This control approach can be treated as a Variable Admittance Control Algorithm (VACA) because the inertia mass (m1) varies with time. The algorithm is novel in the senses that (1) unlike the state-of-the-art practice [13], only the inertia mass (m1) varies instead of the gravity mass (m2), which can help change (reduce) the PLF and peak acceleration without changing haptic perceptions (such changes may adversely affect the HRI), and (2) optimum m1 and m2 values are used. The proposed control is practical as the exponential decay is triggered by a position threshold instead of an instantaneous time threshold. The exponential decay of m1 needs to start when/before the peak load force is the maximum. We know from the literature that the peak load force is the maximum when the subject just starts lifting at the very initial phase of lifting [18]. The position threshold can successfully indicate such initial phase and can be very general. In contrast, if we use a time-based threshold, e.g., if the control strategy arranges an exponential decay of m1 starting at a particular time, then generalization of this particular time is difficult. The proposed position-based threshold approach is an empirical ad hoc approach that may also require additional effort to tune in the case of a different target pose. But, in all lifting trials, the object must cross/pass the initial phase of lifting along its trajectory (here, 0.01 m for lightweight object). The position-based condition \( x \ge x_{\text{th}} \) as Fig. 9 shows can cover a wide range of target poses. Even though the position/displacement-based thresholds may need to be adjusted if the targeted manipulation trajectory length increases/decreases significantly, it is easy to adjust such situations.

We can customize the proposed VACA for our case. We see in Fig. 8 that for lifting a lightweight object with a PARS, the PLF and the peak acceleration are synchronized. The load force and acceleration reach the peak toward the positive direction just after 13 s when the object just starts to move up, and end before 14 s, i.e., the PLF and peak acceleration last for the first 1 s of the lift duration only. Hence, the control strategy arranges an exponential decay of m1 starting at when the object just starts to move up (e.g., when \( x_{\text{th}} = 0.01\,{\text{m}} \) at corresponding k \( \approx \) 13.1 s) and ending after 1 s (the corresponding t may be 14.1 s) making T = 1 s. We may assume m0 = 1.5 kg (a large value of m1 at the initial stage of lifting at 13.1 s), and it then declines to m1 = 0.5 kg within 1 s (at around 14.1 s). We determined the decay constant (α) following (13), which was |1.03| s−1. The empirically estimated VACA parameter values for lifting a lightweight object with the PARS are given in Table 7 (see VACA (light) in Table 7). Table 7 also presents such values in case a heavy object is manipulated with a suitable PARS, which is presented later. Note that we may consider these values as the general findings for lifting objects with a PARS.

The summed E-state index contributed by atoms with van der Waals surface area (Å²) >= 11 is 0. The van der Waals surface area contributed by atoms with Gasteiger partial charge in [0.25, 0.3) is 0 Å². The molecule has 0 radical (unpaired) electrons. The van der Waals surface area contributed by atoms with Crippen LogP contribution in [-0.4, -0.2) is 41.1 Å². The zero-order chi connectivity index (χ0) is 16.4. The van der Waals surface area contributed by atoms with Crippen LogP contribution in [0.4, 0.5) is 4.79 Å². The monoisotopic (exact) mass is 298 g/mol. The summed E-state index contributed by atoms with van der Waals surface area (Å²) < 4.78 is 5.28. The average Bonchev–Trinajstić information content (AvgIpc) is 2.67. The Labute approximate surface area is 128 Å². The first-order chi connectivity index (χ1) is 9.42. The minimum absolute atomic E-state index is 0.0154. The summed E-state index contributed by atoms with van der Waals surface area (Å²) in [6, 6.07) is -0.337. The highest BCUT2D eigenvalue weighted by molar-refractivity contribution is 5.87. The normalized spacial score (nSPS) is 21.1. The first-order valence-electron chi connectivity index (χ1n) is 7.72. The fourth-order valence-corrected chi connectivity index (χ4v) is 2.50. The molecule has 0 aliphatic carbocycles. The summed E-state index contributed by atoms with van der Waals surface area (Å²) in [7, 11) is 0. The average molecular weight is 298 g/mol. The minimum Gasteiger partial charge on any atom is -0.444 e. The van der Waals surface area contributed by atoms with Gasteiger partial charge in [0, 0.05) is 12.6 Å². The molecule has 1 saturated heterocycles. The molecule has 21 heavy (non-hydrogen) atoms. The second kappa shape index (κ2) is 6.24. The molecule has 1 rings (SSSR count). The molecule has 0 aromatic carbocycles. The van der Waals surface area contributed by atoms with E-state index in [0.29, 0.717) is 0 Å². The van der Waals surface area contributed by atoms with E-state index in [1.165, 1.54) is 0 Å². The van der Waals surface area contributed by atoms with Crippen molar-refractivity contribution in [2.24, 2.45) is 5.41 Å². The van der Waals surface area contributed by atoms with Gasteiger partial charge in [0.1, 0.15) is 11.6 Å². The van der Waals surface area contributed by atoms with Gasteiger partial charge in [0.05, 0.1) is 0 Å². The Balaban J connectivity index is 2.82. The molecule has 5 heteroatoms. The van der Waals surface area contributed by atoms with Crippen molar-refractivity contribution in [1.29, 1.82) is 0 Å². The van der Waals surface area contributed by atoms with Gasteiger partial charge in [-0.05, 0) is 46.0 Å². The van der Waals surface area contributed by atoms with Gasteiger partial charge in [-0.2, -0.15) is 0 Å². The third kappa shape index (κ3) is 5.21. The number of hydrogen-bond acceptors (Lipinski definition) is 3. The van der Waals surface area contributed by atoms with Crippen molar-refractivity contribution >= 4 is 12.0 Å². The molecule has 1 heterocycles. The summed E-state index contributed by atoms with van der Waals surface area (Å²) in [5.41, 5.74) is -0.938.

Table 7

Empirically decided VACA parameters for lifting light and heavy objects with the PARS

Control strategy

VACA parameters

m0 (kg)

xth (m)

k (s)

t (s)

T (s)

α (s−1)

VACA (light)

1.5

0.01

13.1

14.1

1.0

1.03

VACA (heavy)

10

0.05

0.5

1.5

1.0

3.1

Experiment 2: Verification and validation of the VACA for lifting lightweight and heavy objects

Experimental objectives

The objectives of this experiment were: (1) to verify the effectiveness of the VACA in improving HRI and manipulation performance for lifting lightweight objects and then (2) to validate the VACA for lifting heavy objects with power-assist. To address the first objective, we compared the evaluation results between the FACA and the VACA for lifting a lightweight object using the experimental system shown in Fig. 2. To address the second objective, we compared the evaluation results for the VACA for lifting a lightweight object with the PARS (Fig. 2) to that for lifting a heavy object with another suitable PARS.

Hypothesis

We adopted the following hypothesis for experiment 2:

Hypothesis II

The VACA can be made effective to produce similar HRI and manipulation performance for power-assisted manipulation of both lightweight and heavy objects.

Development of the PARS for manipulating heavy object

We developed a PARS as shown in Fig. 10 for manipulating heavy objects. The system consisted of a vertical linear (Cartesian) manipulator. A force sensor was attached to a handle, and then, it was attached to the manipulator near its lower end. A heavy object was tied to an object holding device (object holder), which was then tied to the manipulator at its bottom (lower end). The human applied grip and load forces at the handle using a power grip while lifting the heavy object with power-assist. The object was kept on a soft chair top before it was lifted by the human.
Fig. 10
Fig. 10

Human vertically lifts a heavy object with the PARS. The whole system is shown in the lower left corner. The green and red marks tentatively show the initial and target positions of the object in a lifting trial, respectively

Verification of the FACA and the VACA for lifting lightweight objects using step voltage responses

Before experimental validation of the novel VACA with heavy object, we at first verified the effectiveness of the VACA through step voltage responses in an auxiliary experiment. To do so, we applied a step voltage command to the PARS (Fig. 2) for lifting a lightweight object for the FACA and the VACA separately. The responses are shown in Fig. 11, which indicate that the system generated slight overshoot for the FACA, but no overshoot was generated for the VACA. The responses were fast for both cases. We believe that the slight overshoot for the FACA restricted the assist system producing optimum HRI and performance for the soft constraints in experiment 1. We further believe that the VACA removed the overshoot by adding active compliance to the assist system, which indicates the potential effectiveness of the VACA.